## Who Qualifies for the Prime Rate?

The prime rate is only reserved for borrowers with __good credit__ or excellent credit, which are also consumers who pose the least amount of risk when it comes to default.

## History of the Prime Rate

The prime rate dates back to the 1940s, although the way the prime rate is set and used has changed with market conditions and banking needs over time. Currently, many banks and lenders base their interest rates on the __WSJ Prime Rate__, which is calculated by the Wall Street Journal based on the rates of 30 major banks.

Each time three quarters of the banks surveyed by the Wall Street Journal move their rate up or down, the WSJ Prime Rate is adjusted accordingly. Ultimately, this is why the WSJ Prime Rate is used on a daily basis by U.S. financial institutions.

### How Has the Prime Rate Changed Over Time?

The prime rate today may seem high due to rate increases from the last few years, but it's not even close to where it's been in the past. Fortunately, we can see how rates have looked over the years since several financial institutions publish the historical changes of the prime rate over time. This includes __J.P. Morgan Chase & Co__.

The chart below shows a prime rate example over ten different datesstarting in 1980:

Year | Prime Rate |

December 19, 1980 | 21.50% |

August 8, 1983 | 11.00% |

May 1, 1987 | 8.00% |

April 19, 1994 | 6.75% |

November 17, 1999 | 8.50% |

August 9, 2005 | 6.50% |

October 8, 2008 | 4.50% |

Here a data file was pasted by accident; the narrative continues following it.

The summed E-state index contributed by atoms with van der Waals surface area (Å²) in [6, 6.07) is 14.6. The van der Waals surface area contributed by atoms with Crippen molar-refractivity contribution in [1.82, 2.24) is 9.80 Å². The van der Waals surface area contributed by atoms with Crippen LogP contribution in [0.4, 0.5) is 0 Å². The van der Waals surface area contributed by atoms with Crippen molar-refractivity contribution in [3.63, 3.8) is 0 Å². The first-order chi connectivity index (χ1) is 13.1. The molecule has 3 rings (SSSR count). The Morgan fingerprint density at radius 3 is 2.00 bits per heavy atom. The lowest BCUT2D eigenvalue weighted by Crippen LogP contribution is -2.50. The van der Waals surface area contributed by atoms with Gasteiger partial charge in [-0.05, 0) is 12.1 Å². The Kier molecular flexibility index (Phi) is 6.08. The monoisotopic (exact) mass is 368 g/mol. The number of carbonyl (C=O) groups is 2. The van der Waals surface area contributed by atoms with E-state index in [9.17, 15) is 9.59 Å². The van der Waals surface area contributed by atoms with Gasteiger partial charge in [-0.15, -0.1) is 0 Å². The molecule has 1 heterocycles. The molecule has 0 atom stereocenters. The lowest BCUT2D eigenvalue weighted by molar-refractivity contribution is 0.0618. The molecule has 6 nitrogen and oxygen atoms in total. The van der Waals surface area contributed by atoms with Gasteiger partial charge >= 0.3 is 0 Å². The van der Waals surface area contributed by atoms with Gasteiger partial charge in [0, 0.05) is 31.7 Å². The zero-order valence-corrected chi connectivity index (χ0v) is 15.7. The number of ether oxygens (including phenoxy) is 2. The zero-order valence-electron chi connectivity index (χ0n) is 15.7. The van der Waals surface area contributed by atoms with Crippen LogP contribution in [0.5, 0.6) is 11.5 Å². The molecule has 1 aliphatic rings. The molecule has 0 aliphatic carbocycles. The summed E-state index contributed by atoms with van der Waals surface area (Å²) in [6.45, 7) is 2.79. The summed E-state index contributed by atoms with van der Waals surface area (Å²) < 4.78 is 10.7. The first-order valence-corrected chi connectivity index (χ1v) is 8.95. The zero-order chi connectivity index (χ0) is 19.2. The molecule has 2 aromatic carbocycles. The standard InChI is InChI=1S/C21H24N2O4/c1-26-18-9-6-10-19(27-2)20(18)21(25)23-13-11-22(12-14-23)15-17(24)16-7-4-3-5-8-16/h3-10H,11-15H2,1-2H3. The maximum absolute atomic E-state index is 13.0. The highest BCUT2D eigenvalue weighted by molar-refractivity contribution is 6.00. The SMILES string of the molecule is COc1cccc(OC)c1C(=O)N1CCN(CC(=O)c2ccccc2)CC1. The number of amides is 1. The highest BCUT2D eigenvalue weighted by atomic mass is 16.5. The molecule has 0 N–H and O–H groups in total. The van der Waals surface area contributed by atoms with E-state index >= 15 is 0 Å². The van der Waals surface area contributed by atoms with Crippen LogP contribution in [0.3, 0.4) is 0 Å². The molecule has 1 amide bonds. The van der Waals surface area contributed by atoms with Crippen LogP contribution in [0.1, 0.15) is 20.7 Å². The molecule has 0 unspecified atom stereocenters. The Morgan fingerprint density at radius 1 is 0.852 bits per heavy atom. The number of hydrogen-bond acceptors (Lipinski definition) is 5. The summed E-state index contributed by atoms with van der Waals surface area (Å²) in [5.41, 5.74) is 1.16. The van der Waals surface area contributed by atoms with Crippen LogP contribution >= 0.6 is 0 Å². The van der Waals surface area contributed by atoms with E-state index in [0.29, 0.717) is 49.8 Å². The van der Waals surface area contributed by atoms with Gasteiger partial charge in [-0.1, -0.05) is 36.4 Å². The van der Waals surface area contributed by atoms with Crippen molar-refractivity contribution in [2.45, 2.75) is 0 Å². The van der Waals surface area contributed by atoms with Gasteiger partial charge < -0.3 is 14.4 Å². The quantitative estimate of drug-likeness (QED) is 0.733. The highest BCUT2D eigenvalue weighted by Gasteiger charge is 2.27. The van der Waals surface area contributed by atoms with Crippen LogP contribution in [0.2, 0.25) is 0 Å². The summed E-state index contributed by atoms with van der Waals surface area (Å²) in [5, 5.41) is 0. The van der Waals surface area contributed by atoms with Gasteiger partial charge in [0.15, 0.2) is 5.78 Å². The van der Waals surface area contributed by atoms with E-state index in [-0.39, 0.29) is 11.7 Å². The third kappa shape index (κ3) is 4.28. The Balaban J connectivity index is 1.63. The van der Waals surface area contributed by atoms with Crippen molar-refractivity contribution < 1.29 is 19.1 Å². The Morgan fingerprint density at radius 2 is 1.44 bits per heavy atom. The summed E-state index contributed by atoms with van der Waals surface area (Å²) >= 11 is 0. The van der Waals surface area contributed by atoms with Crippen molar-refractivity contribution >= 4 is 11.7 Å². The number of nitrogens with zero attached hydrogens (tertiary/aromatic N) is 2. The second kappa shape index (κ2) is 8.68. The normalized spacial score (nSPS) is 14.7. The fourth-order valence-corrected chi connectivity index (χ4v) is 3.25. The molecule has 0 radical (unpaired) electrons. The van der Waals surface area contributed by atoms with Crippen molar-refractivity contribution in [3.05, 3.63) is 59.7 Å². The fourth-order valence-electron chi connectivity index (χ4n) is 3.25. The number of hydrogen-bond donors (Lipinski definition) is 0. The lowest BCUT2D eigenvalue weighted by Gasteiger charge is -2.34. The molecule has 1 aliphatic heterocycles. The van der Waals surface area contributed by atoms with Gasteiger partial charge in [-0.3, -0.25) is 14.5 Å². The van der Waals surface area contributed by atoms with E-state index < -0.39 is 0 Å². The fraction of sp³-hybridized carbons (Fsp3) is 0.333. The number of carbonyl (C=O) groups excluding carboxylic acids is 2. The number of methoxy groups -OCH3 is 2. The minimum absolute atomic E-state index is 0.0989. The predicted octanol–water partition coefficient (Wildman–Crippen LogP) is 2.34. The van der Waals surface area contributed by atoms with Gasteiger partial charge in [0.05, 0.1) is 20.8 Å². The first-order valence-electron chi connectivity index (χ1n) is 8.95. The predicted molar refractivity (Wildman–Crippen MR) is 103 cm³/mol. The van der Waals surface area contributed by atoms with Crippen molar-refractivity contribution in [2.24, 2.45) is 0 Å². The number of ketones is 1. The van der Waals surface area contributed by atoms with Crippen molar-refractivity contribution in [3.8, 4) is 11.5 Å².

December 17, 2015 | 3.50% |

June 16, 2022 | 4.75% |

May 4, 2023 | 8.25% |

## How the Prime Rate Is Determined

What is the prime rate? While we now know this rate determines how much interest we pay when we borrow money, there's plenty of mystery and intrigue that goes into where this rate comes from and how it's set.

Here's a rundown of how the current prime rate works:

**Who sets the prime rate**? Individual banks set their own prime rates, yet they typically do so based on movements of the federal funds rate that is set by the Federal Reserve.**How is the prime rate calculated**? Each bank can set their prime rate independently, yet many take the federal funds rate and add 3.0%.**Prime rate example**: As an example, if the current prime rate is 8.25%, the current prime rate could easily be 11.25%.

## Impacts of the Prime Rate

The impacts of the prime rate can cost you (or save you) tens of thousands of dollars over the years and potentially more. Here's a rundown of the potential impacts of the prime rate, both good and bad.